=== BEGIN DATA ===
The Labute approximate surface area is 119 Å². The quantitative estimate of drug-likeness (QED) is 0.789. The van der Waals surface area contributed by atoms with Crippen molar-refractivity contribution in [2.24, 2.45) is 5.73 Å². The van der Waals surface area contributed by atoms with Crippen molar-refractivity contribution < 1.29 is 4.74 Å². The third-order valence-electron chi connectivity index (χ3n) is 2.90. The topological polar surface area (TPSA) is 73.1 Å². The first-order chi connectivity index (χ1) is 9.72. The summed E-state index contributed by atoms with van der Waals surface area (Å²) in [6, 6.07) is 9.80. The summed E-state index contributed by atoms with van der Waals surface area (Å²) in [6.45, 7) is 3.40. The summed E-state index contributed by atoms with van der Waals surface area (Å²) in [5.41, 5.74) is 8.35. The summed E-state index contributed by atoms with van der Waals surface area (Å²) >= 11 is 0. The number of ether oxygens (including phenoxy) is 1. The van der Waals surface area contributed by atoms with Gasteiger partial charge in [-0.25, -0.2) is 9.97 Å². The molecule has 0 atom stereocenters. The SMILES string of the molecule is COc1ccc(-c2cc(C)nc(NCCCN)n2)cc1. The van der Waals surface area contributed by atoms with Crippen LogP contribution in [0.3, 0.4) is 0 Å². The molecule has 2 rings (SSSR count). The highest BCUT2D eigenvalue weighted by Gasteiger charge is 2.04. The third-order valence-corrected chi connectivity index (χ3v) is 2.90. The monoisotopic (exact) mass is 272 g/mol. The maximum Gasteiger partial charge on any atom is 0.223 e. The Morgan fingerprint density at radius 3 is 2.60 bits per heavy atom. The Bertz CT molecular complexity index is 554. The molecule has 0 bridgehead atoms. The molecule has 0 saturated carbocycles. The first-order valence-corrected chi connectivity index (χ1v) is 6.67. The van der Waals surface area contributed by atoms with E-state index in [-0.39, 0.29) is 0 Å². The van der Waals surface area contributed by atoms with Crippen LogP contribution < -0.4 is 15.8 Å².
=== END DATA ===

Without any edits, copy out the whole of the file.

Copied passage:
The Labute approximate surface area is 119 Å². The quantitative estimate of drug-likeness (QED) is 0.789. The van der Waals surface area contributed by atoms with Crippen molar-refractivity contribution in [2.24, 2.45) is 5.73 Å². The van der Waals surface area contributed by atoms with Crippen molar-refractivity contribution < 1.29 is 4.74 Å². The third-order valence-electron chi connectivity index (χ3n) is 2.90. The topological polar surface area (TPSA) is 73.1 Å². The first-order chi connectivity index (χ1) is 9.72. The summed E-state index contributed by atoms with van der Waals surface area (Å²) in [6, 6.07) is 9.80. The summed E-state index contributed by atoms with van der Waals surface area (Å²) in [6.45, 7) is 3.40. The summed E-state index contributed by atoms with van der Waals surface area (Å²) in [5.41, 5.74) is 8.35. The summed E-state index contributed by atoms with van der Waals surface area (Å²) >= 11 is 0. The number of ether oxygens (including phenoxy) is 1. The van der Waals surface area contributed by atoms with Gasteiger partial charge in [-0.25, -0.2) is 9.97 Å². The molecule has 0 atom stereocenters. The SMILES string of the molecule is COc1ccc(-c2cc(C)nc(NCCCN)n2)cc1. The van der Waals surface area contributed by atoms with Crippen LogP contribution in [0.3, 0.4) is 0 Å². The molecule has 2 rings (SSSR count). The highest BCUT2D eigenvalue weighted by Gasteiger charge is 2.04. The third-order valence-corrected chi connectivity index (χ3v) is 2.90. The monoisotopic (exact) mass is 272 g/mol. The maximum Gasteiger partial charge on any atom is 0.223 e. The Morgan fingerprint density at radius 3 is 2.60 bits per heavy atom. The Bertz CT molecular complexity index is 554. The molecule has 0 bridgehead atoms. The molecule has 0 saturated carbocycles. The first-order valence-corrected chi connectivity index (χ1v) is 6.67. The van der Waals surface area contributed by atoms with E-state index in [-0.39, 0.29) is 0 Å². The van der Waals surface area contributed by atoms with Crippen LogP contribution < -0.4 is 15.8 Å².